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Prerana versus State of Maharashtra and others – Bombay High Court 2002

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NATIONAL LEGAL RESEARCH DESK

  1. Children rescued from brothels should be treated as “children in need of care and protection” under the Juvenile Justice (Care and protection of children) Act, 2000.
  2. A lawyer representing the accused should not represent the victims;
  3. Drew parallels between the Immoral (Traffic) Prevention Act and the Juvenile Justice (Care and protection of children) Act, 2000;

This is a judgment from the High Court of Bombay. This petition came to be filed following  the release of minor girls to the  custody of certain persons, pretending to be legal guardians of the rescued victims but represented in Court by the same lawyers representing the accused in the same case. Following a raid and rescue operation from a red light area, several young girls and children were rescued, and the perpetrators were arrested. During the pendency of these proceedings, the girls who were found to be under 18 years of age were kept in an observation home. A lawyer filed an application stating that these children should be released on the ground that they had not committed any offence and therefore could not be detained. This lawyer was also the lawyer for the accused. On his application, the children were released. Prerana, a NGO working with rescued victims/survivors of prostitution, filed a petition in the High Court as they apprehended that these children would be handed over to the accused and also that there was a clear case of conflict of interest as far as the lawyer was concerned. In this background, the High Court passed an order in which it gave the following directions:

No Magistrate can exercise jurisdiction over any person under 18 years of age irrespective of the fact whether that person is a juvenile in conflict with the law or a child in need of care and protection, as defined by Sections 2(1) and 2(d) of the Juvenile Justice (Care and Protection of Children) Act, 2000. At the first possible instance, the Magistrates must take steps to ascertain the age of a person who seems to be under 18 years of age. When such a person is found to be under 18 years of age, the Magistrate must transfer the case to the Juvenile Justice Board if such person is a juvenile in conflict with the law, or to the Child Welfare Committee if such a person is a child in need of care and protection.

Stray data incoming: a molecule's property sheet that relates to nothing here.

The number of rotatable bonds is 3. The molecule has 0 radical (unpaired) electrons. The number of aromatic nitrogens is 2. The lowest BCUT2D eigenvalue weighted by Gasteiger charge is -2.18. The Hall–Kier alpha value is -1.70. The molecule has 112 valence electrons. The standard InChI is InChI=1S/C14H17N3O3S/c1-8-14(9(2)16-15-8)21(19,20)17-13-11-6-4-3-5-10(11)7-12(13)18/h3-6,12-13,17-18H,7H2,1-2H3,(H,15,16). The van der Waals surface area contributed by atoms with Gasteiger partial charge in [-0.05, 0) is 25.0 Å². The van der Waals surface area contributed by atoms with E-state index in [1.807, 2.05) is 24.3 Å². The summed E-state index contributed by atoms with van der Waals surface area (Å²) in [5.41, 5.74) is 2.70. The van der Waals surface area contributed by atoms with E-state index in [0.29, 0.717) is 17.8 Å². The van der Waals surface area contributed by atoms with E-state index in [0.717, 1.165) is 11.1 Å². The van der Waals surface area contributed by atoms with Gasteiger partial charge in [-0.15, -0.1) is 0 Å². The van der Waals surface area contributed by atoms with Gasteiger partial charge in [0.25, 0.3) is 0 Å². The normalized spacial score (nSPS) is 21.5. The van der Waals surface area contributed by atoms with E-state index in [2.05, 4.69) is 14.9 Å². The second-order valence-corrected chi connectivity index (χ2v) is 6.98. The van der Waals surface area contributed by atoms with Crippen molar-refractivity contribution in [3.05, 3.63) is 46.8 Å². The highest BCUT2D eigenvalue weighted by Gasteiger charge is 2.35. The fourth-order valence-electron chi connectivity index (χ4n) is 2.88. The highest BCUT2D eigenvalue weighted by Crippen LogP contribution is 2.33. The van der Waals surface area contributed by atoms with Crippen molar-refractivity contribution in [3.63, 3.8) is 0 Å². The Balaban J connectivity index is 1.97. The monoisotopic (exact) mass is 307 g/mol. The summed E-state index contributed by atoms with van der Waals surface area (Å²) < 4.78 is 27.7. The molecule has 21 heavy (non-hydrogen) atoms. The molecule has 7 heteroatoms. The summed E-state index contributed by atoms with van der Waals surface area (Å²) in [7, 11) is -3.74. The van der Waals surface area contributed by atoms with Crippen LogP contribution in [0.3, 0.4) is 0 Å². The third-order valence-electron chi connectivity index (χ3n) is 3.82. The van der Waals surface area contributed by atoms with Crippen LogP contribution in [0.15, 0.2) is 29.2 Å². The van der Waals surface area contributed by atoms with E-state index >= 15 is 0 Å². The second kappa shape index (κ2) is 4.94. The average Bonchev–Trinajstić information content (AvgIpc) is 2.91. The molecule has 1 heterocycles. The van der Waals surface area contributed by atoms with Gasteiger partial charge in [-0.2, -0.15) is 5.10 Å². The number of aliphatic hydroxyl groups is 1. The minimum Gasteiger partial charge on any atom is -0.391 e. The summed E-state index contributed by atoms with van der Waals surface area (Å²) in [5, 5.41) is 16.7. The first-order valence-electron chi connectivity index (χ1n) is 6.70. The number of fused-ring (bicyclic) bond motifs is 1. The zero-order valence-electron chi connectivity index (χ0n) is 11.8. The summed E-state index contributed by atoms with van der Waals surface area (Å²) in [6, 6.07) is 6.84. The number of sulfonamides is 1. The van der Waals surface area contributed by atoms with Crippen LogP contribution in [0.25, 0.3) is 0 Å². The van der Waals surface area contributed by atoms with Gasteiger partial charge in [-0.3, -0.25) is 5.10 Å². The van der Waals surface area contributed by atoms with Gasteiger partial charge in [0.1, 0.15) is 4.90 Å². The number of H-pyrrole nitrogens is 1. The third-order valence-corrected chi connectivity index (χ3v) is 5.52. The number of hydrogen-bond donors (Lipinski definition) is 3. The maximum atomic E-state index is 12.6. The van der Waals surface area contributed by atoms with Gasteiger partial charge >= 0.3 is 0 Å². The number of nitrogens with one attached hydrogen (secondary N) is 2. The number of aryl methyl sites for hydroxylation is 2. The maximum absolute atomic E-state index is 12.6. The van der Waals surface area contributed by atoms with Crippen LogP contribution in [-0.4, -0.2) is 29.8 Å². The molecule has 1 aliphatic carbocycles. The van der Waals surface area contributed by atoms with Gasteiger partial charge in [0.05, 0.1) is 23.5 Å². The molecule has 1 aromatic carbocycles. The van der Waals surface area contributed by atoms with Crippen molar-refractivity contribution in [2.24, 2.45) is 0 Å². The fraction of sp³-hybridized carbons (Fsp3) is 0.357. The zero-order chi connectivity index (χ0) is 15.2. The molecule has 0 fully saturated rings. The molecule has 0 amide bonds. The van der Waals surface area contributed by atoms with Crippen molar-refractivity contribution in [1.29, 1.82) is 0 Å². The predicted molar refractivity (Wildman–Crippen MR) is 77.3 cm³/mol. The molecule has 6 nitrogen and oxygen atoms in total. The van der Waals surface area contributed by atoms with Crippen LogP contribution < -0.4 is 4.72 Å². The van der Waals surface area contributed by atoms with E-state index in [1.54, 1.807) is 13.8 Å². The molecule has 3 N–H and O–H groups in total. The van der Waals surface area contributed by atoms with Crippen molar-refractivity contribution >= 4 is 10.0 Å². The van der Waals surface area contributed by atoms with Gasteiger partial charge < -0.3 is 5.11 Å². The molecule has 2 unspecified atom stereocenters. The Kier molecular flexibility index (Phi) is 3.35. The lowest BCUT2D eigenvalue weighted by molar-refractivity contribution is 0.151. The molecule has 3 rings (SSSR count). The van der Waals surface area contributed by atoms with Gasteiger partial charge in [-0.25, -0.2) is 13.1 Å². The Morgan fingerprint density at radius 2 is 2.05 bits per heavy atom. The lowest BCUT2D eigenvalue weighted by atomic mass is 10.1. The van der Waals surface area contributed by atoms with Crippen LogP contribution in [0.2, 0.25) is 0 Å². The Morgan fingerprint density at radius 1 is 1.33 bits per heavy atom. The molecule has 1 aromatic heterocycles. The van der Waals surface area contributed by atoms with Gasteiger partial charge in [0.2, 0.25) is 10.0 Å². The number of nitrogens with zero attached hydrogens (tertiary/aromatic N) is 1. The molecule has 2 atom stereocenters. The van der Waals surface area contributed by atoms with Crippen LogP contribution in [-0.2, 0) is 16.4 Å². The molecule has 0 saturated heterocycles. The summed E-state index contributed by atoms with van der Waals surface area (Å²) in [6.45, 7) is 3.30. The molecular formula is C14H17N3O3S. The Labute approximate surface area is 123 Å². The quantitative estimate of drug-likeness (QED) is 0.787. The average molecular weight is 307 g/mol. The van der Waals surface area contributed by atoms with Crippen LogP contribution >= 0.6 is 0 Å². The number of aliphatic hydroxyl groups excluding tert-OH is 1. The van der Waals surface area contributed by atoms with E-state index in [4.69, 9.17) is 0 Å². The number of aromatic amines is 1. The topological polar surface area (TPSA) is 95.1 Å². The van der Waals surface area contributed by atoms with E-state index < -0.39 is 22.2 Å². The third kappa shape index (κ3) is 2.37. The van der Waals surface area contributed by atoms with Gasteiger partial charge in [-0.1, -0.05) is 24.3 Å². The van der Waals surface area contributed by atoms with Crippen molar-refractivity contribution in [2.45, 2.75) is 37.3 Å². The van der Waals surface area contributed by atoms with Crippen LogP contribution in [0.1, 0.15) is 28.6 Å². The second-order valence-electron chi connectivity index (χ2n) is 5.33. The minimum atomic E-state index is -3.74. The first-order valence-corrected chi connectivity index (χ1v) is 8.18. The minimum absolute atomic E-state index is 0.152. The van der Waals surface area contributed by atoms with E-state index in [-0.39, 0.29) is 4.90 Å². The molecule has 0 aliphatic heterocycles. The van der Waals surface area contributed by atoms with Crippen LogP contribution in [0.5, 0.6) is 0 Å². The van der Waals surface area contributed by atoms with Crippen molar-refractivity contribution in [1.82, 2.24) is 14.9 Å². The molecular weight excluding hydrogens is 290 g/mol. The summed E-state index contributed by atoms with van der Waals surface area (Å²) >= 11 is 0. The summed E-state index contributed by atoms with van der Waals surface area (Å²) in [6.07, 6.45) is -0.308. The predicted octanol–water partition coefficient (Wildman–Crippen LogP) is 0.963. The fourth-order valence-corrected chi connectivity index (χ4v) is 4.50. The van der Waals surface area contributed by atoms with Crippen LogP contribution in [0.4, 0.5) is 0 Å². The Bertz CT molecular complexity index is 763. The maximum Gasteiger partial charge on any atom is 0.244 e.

A Magistrate before whom either persons rescued under the Immoral Traffic (Prevention) Act, 1956 or having been found soliciting in a public place are produced, should, under Section 17(2) of the said Act, have their ages ascertained the very first time they are produced before him.  When such a person is found to be under 18 years of age, the Magistrate must transfer the case to the Juvenile Justice Board if such person is a Juvenile in conflict with law, or to the Child Welfare Committee if such person is a child in need of care and protection.

Any juvenile rescued from a brothel under the Immoral Traffic (Prevention) Act, 1956 or found soliciting in a public place should only be released after an inquiry has been completed by the Probation Officer.

The said juvenile should be released only to the care and custody of a parent/guardian after such parent/guardian has been found fit by the Child Welfare Committee to have the care and custody of the rescued juvenile.

If the parent/guardian is found unfit to have the care and custody of the rescued juvenile, the procedure laid down under the Juvenile Justice (Care and Protection of Children) Act, 2000 should be followed for the rehabilitation of the rescued child.

No advocate can appear before the Child Welfare Committee on behalf of a juvenile produced before the Child Welfare Committee after being rescued under the Immoral Traffic (Prevention) Act, 1956 or found soliciting in a public place. Only the parents/guardian of such juvenile should be permitted to make representations before the Child Welfare
Committee through themselves or through an advocate appointed for such purpose.

An advocate appearing for a pimp or brothel keeper is barred from appearing in the same case for the victims rescued under the Immoral Traffic (Prevention) Act, 1956.

Prerana vs State Of Maharashtra And Ors. on 7 October 2002

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